Size Up the Scene | Identify Lethal Dangers
Mind go blank at the sight of blood? Remember these on-approach safety checks—each step rhymes with its corresponding number.
1. Who’s number ONE?
Your safety is your first priority. Look for hazards before approaching a scene or injured victim.
2. Look for CLUES.
What happened? Study visible evidence before intervening and use it to guide your assessment.
3. Don’t get any on ME.
Sicknesses and injuries can be messy. Pack—and put on—latex or nitrile rubber gloves.
4. Are there any MORE?
Look and listen for evidence of additional victims. Finding them quickly could save more lives.
5. Dead or ALIVE?
Decide the situation’s severity and urgency. Make priorities: The pros call this triage.
Identify Lethal Dangers |Size Up the Scene
Scan for immediate threats to life and use an alphabet cue—the letters A, B, C, D, and E—to focus and prioritize.
>> Check Look for obstructions. If the victim is conscious and breathing, have him empty his mouth.
>> Treat If he’s not conscious or breathing, open his airway. If you’re not worried about possible spine damage (see “Decide about the spine,” below), open the airway with the head tilt/chin lift (A): Place one hand on the patient’s forehead and the other under his chin. Press and lift, extending the head and raising the chin. If you suspect a spinal injury, use the jaw thrust (B): Kneel behind the patient with your hands on both sides of his head. With your thumbs on the cheekbones and fingers gripping the jaw bone, lift the jaw forward and up. Both moves should lift the tongue (the most common obstruction) off the back of an unconscious person’s throat.
>> Check Look, listen, and feel for a patient’s breath for 10 seconds. Position your cheek near the patient’s mouth and look down the midline of the chest.
>> Treat If there’s no breath and the airway is open, begin rescue breathing: 1. With one hand, hold the patient’s forehead and pinch his nose closed. 2. With the other hand, hold his mouth open and tilt the head (as above). Take a deep breath and seal your open mouth over the victim’s.* 3. Deliver a pair of two-second breaths into the lungs, watching the chest rise and fall. Deliver 10 to 12 breaths per minute.
>> Check If a patient is breathing, blood is circulating. If you’re rescue breathing, check for the patient’s brachial pulse on his wrist, below the thumb. If you can’t find a pulse there, feel for the carotid (neck) pulse. Also, check under the body for signs of major blood loss; on porous ground, a lot of blood can drain without pooling.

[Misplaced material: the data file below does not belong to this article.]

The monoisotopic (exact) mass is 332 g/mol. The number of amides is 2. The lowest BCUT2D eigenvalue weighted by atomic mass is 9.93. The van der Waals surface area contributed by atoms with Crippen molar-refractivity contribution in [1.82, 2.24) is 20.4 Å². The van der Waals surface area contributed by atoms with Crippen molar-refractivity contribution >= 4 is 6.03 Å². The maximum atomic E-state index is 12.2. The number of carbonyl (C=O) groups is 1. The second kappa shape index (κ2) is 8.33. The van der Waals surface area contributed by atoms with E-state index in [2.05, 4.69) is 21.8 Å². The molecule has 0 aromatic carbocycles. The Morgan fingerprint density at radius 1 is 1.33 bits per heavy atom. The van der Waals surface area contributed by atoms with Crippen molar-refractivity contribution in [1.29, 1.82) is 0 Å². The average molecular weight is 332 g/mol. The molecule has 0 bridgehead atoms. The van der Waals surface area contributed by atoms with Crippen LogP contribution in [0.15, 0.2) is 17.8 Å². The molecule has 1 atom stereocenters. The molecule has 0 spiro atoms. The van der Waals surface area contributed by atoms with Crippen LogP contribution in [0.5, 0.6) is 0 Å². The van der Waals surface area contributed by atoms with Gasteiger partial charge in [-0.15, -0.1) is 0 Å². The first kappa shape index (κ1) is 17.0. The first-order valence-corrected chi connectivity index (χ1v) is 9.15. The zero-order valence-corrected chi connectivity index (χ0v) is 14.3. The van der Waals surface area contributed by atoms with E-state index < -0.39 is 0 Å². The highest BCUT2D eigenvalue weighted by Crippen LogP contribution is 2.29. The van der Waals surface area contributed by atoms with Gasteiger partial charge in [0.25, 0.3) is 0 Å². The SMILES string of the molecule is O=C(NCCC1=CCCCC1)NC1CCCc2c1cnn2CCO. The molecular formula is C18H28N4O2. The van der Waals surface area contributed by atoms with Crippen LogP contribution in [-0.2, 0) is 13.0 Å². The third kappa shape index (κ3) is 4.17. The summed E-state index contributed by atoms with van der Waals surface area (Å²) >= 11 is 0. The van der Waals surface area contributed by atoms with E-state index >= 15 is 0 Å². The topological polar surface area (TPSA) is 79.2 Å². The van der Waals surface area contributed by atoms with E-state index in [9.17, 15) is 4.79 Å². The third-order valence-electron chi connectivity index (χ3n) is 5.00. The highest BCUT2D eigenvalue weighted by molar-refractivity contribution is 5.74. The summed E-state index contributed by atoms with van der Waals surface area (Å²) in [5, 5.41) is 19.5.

>> Treat Stop any fast, high-volume bleeding, regardless of pulse; apply pressure to the wound or pressure points. No significant bleeding but still no pulse? Begin CPR. Find tips on CPR and locating pressure points at backpacker.com/firstaidcenter.
Decide about the spine
>> Check Evaluate the patient’s mechanism of injury (MOI)—ask him or look for clues to how he got hurt. There’s a possibility of spinal trauma if he fell from higher than two times head height; landed with a bend, twist, or arch in his spine; or rapidly decelerated from high speed. Take pulses in each hand and foot to check for circulation. If the victim is conscious, ask him to wiggle digits in each extremity.
>> Treat If MOI hints at a spinal injury, immobilize the patient’s head and neck until you can do a focused spine assessment. Have a helper hold the head still, or if you’re alone, brace the head in place with padded rocks or weighted packs.
>> Check Expose injuries: Check all injuries at skin level to eliminate the possibility of a life-threatening bleed. Environment: Look for hazards (like rising water or lightning) that may intensify over time.
>> Treat Expose injuries: Stop major bleeds, and plug a sucking chest wound with an airtight dressing. Environment: If imminent hazards exist, roll the patient onto a tarp and drag him to safety; or, if you have five or more rescuers, BEAM him (an acronym for body elevate and move). Use multiple hands to stabilize and carry the patient’s body.
*Pros pack a seven-ounce CPR mask to protect themselves from contamination.